Declaring war on weeds

Over the last couple of weeks I’ve finally been able to get a start on the gardens here at the Cottage. What a sorry state they are in! The soil’s horribly compacted and woefully lacking in organic matter (with the exception of last year’s potato bed and a spot where mint had gone feral) and decidedly lacking in worms. There are a few of the lovely crawly things about though, and I noticed lots of tiny little wormlings when I gave the compost a good a stir on Sunday.

Aside from planting out a few potted herbs that desperately needed proper dirt and transplanting some self-sown seedlings I’ve discovered about the place, my gardening activities have largely focussed on weeding. Not your usual keeping-the-garden-beds-clear type work, but serious weeding on the slash-and-burn scale. You see, like many older rental properties my garden is home to grand collection of well established declared and noxious weeds.


My place is less cottage-garden and more weed-topia at present…

What is a declared weed? One that’s listed under relevant legislation banning it from sale and requiring active management to control it’s spread. Here in Tassie it’s the Weed Management Act 1999, and legislation decrees that:

(a) A person must not import, or allow to be imported, into the State any declared weed except with the written approval of the Secretary.
(b) The tolerance level for declared weed seed in imported grain will be 0 seeds per kilogram.
(c) Landowners and managers must take all reasonable measures to control the impact and spread of a declared weed.
(d) A person must not propagate, trade or otherwise distribute declared weeds or anything carrying declared weeds except –
I. transport for purposes of disposal and
II. sale or transport for purposes other than disposal where authorised by the Secretary.
(e) A declared weed must be disposed of in a manner which will not result in further infestation.
(f) A declared weed must be eradicated from areas of the State where this is considered feasible.

(emphasis is mine)

So far I’ve found 4 weed species in my garden that are listed as declared or of concern in Tasmania: fennel (Foeniculum vulgare), mirror bush (Coprosma repens), English ivy (Hedera helix) and cottoneaster (Cottoneaster sp.). It’s going to take a lot of hard work, but I’m determined to do my best to get rid of them. The mirror bush is fairly easy: cut it down and paint with poison (likely many times over). The ivy and fennel present more of a problem as they’ll keep coming up from runners and seeds. The cottoneaster I’m afraid I’m going to have to live with, as it’s a 5 m tall tree and felling that is going a little too far as a renter!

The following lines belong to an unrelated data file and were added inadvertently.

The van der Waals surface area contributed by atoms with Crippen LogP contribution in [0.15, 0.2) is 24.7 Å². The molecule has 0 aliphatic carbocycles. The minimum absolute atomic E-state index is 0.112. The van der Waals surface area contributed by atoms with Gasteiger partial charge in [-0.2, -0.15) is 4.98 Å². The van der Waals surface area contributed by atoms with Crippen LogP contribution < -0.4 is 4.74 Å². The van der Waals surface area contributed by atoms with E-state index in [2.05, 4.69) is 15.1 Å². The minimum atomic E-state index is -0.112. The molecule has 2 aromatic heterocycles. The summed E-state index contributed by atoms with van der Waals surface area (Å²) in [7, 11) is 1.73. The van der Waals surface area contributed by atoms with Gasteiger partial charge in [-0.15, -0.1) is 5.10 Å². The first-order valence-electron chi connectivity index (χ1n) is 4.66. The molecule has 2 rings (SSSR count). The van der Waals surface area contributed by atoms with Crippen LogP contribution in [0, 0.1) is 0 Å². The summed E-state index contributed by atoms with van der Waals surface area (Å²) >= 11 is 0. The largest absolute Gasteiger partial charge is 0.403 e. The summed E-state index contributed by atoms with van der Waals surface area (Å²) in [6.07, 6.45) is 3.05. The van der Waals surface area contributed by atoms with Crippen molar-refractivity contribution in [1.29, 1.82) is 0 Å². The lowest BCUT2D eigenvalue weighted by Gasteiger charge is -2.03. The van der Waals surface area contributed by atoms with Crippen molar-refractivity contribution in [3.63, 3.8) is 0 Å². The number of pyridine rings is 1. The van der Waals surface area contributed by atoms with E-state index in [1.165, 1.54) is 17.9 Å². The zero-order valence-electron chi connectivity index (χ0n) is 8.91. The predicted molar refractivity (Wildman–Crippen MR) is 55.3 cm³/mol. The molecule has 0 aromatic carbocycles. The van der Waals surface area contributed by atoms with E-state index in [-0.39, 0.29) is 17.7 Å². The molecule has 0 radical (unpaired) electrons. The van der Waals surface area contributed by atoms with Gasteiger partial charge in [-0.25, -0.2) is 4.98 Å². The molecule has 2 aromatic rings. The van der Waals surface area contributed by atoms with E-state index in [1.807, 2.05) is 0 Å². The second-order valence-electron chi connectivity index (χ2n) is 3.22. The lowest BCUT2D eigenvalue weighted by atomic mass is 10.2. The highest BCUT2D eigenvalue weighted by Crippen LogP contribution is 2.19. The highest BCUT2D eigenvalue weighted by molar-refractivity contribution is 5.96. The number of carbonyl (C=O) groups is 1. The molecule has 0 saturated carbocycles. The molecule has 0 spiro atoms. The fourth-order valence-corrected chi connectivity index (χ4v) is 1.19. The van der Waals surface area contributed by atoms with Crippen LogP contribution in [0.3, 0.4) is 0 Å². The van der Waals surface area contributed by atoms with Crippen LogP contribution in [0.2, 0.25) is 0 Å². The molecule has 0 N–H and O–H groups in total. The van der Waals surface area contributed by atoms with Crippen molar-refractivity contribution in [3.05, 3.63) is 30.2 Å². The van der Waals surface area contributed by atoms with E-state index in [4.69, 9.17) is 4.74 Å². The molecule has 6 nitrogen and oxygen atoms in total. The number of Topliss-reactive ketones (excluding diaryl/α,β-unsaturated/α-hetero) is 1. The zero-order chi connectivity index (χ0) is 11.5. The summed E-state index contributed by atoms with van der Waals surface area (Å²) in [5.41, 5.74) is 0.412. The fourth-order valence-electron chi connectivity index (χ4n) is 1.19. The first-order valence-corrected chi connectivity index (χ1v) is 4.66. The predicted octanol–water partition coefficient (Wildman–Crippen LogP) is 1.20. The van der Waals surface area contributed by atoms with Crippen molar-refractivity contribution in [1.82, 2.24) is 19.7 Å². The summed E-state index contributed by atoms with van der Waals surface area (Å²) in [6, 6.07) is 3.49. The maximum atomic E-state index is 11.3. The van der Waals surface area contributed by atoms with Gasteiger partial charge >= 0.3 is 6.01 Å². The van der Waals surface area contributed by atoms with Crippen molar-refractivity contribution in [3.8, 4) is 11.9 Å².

It is worth remembering that I rent, when I’m out there labouring away in the garden. Sometimes I think I’m a little insane putting so much hard work into someone else’s garden with no long-term reward. After all, there are reasons weeds are so common on rental properties: they’re hardy, almost impossible to kill and will survive even the most neglectful and brown-thumbed of tenants. When I feel like giving up, though, I remember the impact of weeds on the environment.

Weeds take over, choking both native vegetation and agricultural land. They reduce the habitat available for native animals and often provide a competitive advantage for feral animals. They change the structure and function of an ecosystem, altering soil structure and chemistry, water flows, food chains and biodiversity. Some are poisonous to native animals and livestock: introduced onion weed is causing a horrible liver disease that is killing wombats in the Riverlands. The Australian Government estimates the cost of weeds to agriculture alone at $4 billion per year (cost of control plus lost production). Weeds are bad news!


…though the mirror bush has met my friend the pruning saw.

My first proper job as an ecologist was monitoring the condition of creeks and rivers around Brisbane. It was a frank and depressing education in just how bad weeds can be, with waterway after waterway choked with introduced weeds, the native bank-side vegetation replaced with garden escapes and other ferals. Stopping the spread of weeds matters, and to do that we need to do our best to eliminate sources of seeds and runners. That means:

  • Getting informed about what are the problem weeds in your area (your local Council is a good place to start)
  • Cutting down and pulling out weeds where possible
  • Trimming weed flowers and fruits before they set seed
  • Disposing of garden waste properly, instead of dumping it in the bush or other places where seeds can spread

For me, it means I’m going to spend many more hours out in the garden, wrangling the weeds and fighting the never-ending battle against the invaders. I hope you will join me.

2 Comments on “Declaring war on weeds

  1. A book I read last year has shifted my thinking about exotic and invasive plants: Rambunctious Garden by Emma Marris. We still need to protect biodiversity and encourage native species (and backyards may be one of the most effective places to do so), but she suggests it may be counterproductive to expend so much energy eliminating species that adapt well to the environment. She travelled extensively for her research. It’s an informative and entertaining read even if you disagree with her conclusions.

    • Thanks for the link to Emma’s site. Her book looks very interesting and I do tend to agree: some feral plants and animals are here to stay and we do need to work out how best to live with them and help our native flora and fauna adapt. Australian author Tim Low argues something similar in The New Nature”, which I’ve been meaning to read for many years.

      That said, I will keep removing declared noxious weeds from my garden, else I’ll soon have no productive space left (though at least I can eat the invasive feral fennel).

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